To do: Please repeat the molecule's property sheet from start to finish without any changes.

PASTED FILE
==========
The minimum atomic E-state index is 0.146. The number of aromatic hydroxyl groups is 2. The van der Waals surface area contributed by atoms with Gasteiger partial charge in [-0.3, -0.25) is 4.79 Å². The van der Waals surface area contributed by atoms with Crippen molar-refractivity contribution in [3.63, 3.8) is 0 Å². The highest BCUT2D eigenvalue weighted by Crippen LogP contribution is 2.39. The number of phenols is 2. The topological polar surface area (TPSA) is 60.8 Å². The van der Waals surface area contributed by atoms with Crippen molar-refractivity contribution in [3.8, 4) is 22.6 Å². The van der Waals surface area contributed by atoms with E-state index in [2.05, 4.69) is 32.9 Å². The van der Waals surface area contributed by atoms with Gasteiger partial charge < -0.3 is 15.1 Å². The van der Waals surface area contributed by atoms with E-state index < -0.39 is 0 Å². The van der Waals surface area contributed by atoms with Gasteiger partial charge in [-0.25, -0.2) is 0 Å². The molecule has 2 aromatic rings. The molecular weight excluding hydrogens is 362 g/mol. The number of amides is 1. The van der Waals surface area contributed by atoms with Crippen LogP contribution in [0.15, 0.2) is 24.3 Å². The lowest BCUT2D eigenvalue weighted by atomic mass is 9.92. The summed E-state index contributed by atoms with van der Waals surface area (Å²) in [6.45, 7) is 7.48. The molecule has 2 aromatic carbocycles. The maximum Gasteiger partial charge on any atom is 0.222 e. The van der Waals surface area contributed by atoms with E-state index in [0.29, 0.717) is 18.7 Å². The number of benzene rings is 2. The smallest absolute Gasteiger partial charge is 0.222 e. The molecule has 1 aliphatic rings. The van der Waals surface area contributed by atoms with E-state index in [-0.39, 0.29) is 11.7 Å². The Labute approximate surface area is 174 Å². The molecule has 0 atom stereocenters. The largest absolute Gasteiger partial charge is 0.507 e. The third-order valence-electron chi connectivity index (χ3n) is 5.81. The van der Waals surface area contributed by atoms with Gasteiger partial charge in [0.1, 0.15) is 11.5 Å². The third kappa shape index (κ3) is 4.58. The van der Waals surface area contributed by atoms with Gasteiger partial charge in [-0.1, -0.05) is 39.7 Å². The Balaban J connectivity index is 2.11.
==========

The minimum atomic E-state index is 0.146. The number of aromatic hydroxyl groups is 2. The van der Waals surface area contributed by atoms with Gasteiger partial charge in [-0.3, -0.25) is 4.79 Å². The van der Waals surface area contributed by atoms with Crippen molar-refractivity contribution in [3.63, 3.8) is 0 Å². The highest BCUT2D eigenvalue weighted by Crippen LogP contribution is 2.39. The number of phenols is 2. The topological polar surface area (TPSA) is 60.8 Å². The van der Waals surface area contributed by atoms with Crippen molar-refractivity contribution in [3.8, 4) is 22.6 Å². The van der Waals surface area contributed by atoms with E-state index in [2.05, 4.69) is 32.9 Å². The van der Waals surface area contributed by atoms with Gasteiger partial charge < -0.3 is 15.1 Å². The van der Waals surface area contributed by atoms with E-state index < -0.39 is 0 Å². The van der Waals surface area contributed by atoms with Gasteiger partial charge in [-0.25, -0.2) is 0 Å². The molecule has 2 aromatic rings. The molecular weight excluding hydrogens is 362 g/mol. The number of amides is 1. The van der Waals surface area contributed by atoms with Crippen LogP contribution in [0.15, 0.2) is 24.3 Å². The lowest BCUT2D eigenvalue weighted by atomic mass is 9.92. The summed E-state index contributed by atoms with van der Waals surface area (Å²) in [6.45, 7) is 7.48. The molecule has 2 aromatic carbocycles. The maximum Gasteiger partial charge on any atom is 0.222 e. The van der Waals surface area contributed by atoms with E-state index in [0.29, 0.717) is 18.7 Å². The number of benzene rings is 2. The smallest absolute Gasteiger partial charge is 0.222 e. The molecule has 1 aliphatic rings. The van der Waals surface area contributed by atoms with E-state index in [-0.39, 0.29) is 11.7 Å². The Labute approximate surface area is 174 Å². The molecule has 0 atom stereocenters. The largest absolute Gasteiger partial charge is 0.507 e. The third-order valence-electron chi connectivity index (χ3n) is 5.81. The van der Waals surface area contributed by atoms with Gasteiger partial charge in [0.1, 0.15) is 11.5 Å². The third kappa shape index (κ3) is 4.58. The van der Waals surface area contributed by atoms with Gasteiger partial charge in [-0.1, -0.05) is 39.7 Å². The Balaban J connectivity index is 2.11.